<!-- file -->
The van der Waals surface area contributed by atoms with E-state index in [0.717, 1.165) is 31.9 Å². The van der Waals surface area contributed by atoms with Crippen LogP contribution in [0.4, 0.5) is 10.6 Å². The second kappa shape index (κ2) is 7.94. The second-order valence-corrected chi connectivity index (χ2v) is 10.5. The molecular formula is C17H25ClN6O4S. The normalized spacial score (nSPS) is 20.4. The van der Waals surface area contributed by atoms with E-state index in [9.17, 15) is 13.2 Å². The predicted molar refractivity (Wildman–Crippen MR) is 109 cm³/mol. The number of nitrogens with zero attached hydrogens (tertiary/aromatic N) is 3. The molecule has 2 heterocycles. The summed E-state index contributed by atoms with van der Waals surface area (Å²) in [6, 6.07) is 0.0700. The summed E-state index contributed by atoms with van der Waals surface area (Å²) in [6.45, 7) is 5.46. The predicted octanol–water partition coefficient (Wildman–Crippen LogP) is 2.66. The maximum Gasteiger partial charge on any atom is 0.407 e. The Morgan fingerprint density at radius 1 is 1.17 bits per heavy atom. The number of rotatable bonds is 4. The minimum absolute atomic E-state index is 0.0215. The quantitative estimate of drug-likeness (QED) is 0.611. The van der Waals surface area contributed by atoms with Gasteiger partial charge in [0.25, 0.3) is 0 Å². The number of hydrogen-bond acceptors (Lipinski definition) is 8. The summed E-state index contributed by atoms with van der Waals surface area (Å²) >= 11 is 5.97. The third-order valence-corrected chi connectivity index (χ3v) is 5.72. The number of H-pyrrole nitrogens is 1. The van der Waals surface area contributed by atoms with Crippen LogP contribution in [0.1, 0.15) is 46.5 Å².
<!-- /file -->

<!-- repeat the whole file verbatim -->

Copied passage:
The van der Waals surface area contributed by atoms with E-state index in [0.717, 1.165) is 31.9 Å². The van der Waals surface area contributed by atoms with Crippen LogP contribution in [0.4, 0.5) is 10.6 Å². The second kappa shape index (κ2) is 7.94. The second-order valence-corrected chi connectivity index (χ2v) is 10.5. The molecular formula is C17H25ClN6O4S. The normalized spacial score (nSPS) is 20.4. The van der Waals surface area contributed by atoms with E-state index in [9.17, 15) is 13.2 Å². The predicted molar refractivity (Wildman–Crippen MR) is 109 cm³/mol. The number of nitrogens with zero attached hydrogens (tertiary/aromatic N) is 3. The molecule has 2 heterocycles. The summed E-state index contributed by atoms with van der Waals surface area (Å²) in [6, 6.07) is 0.0700. The summed E-state index contributed by atoms with van der Waals surface area (Å²) in [6.45, 7) is 5.46. The predicted octanol–water partition coefficient (Wildman–Crippen LogP) is 2.66. The maximum Gasteiger partial charge on any atom is 0.407 e. The Morgan fingerprint density at radius 1 is 1.17 bits per heavy atom. The number of rotatable bonds is 4. The minimum absolute atomic E-state index is 0.0215. The quantitative estimate of drug-likeness (QED) is 0.611. The van der Waals surface area contributed by atoms with Gasteiger partial charge in [0.25, 0.3) is 0 Å². The number of hydrogen-bond acceptors (Lipinski definition) is 8. The summed E-state index contributed by atoms with van der Waals surface area (Å²) >= 11 is 5.97. The third-order valence-corrected chi connectivity index (χ3v) is 5.72. The number of H-pyrrole nitrogens is 1. The van der Waals surface area contributed by atoms with Crippen LogP contribution in [0.1, 0.15) is 46.5 Å².